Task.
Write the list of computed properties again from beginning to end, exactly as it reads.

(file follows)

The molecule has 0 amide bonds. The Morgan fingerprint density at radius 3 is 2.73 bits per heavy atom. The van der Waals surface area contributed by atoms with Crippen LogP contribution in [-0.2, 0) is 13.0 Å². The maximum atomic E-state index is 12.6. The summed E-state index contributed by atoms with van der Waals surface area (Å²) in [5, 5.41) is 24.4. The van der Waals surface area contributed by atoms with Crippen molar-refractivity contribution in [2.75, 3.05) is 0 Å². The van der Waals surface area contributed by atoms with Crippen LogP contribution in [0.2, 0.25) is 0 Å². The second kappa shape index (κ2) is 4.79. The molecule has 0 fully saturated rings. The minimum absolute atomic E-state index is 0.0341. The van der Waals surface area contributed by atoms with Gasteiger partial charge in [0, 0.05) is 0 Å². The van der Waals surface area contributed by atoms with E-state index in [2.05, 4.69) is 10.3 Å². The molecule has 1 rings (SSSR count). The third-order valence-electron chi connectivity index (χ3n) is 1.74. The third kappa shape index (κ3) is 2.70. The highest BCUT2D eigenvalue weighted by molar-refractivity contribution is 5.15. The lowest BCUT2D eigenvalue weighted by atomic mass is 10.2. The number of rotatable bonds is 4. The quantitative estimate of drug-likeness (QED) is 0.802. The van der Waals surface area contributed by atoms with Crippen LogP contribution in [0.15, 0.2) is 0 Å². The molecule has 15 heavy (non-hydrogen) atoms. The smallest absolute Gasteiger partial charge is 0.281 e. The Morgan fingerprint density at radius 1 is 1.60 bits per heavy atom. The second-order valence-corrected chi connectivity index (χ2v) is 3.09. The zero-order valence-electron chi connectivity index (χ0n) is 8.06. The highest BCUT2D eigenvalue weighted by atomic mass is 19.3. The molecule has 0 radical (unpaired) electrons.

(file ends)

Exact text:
The molecule has 0 amide bonds. The Morgan fingerprint density at radius 3 is 2.73 bits per heavy atom. The van der Waals surface area contributed by atoms with Crippen LogP contribution in [-0.2, 0) is 13.0 Å². The maximum atomic E-state index is 12.6. The summed E-state index contributed by atoms with van der Waals surface area (Å²) in [5, 5.41) is 24.4. The van der Waals surface area contributed by atoms with Crippen molar-refractivity contribution in [2.75, 3.05) is 0 Å². The van der Waals surface area contributed by atoms with Crippen LogP contribution in [0.2, 0.25) is 0 Å². The second kappa shape index (κ2) is 4.79. The molecule has 0 fully saturated rings. The minimum absolute atomic E-state index is 0.0341. The van der Waals surface area contributed by atoms with Gasteiger partial charge in [0, 0.05) is 0 Å². The van der Waals surface area contributed by atoms with E-state index in [2.05, 4.69) is 10.3 Å². The molecule has 1 rings (SSSR count). The third-order valence-electron chi connectivity index (χ3n) is 1.74. The third kappa shape index (κ3) is 2.70. The highest BCUT2D eigenvalue weighted by molar-refractivity contribution is 5.15. The lowest BCUT2D eigenvalue weighted by atomic mass is 10.2. The number of rotatable bonds is 4. The quantitative estimate of drug-likeness (QED) is 0.802. The van der Waals surface area contributed by atoms with Crippen LogP contribution in [0.15, 0.2) is 0 Å². The molecule has 15 heavy (non-hydrogen) atoms. The smallest absolute Gasteiger partial charge is 0.281 e. The Morgan fingerprint density at radius 1 is 1.60 bits per heavy atom. The second-order valence-corrected chi connectivity index (χ2v) is 3.09. The zero-order valence-electron chi connectivity index (χ0n) is 8.06. The highest BCUT2D eigenvalue weighted by atomic mass is 19.3. The molecule has 0 radical (unpaired) electrons.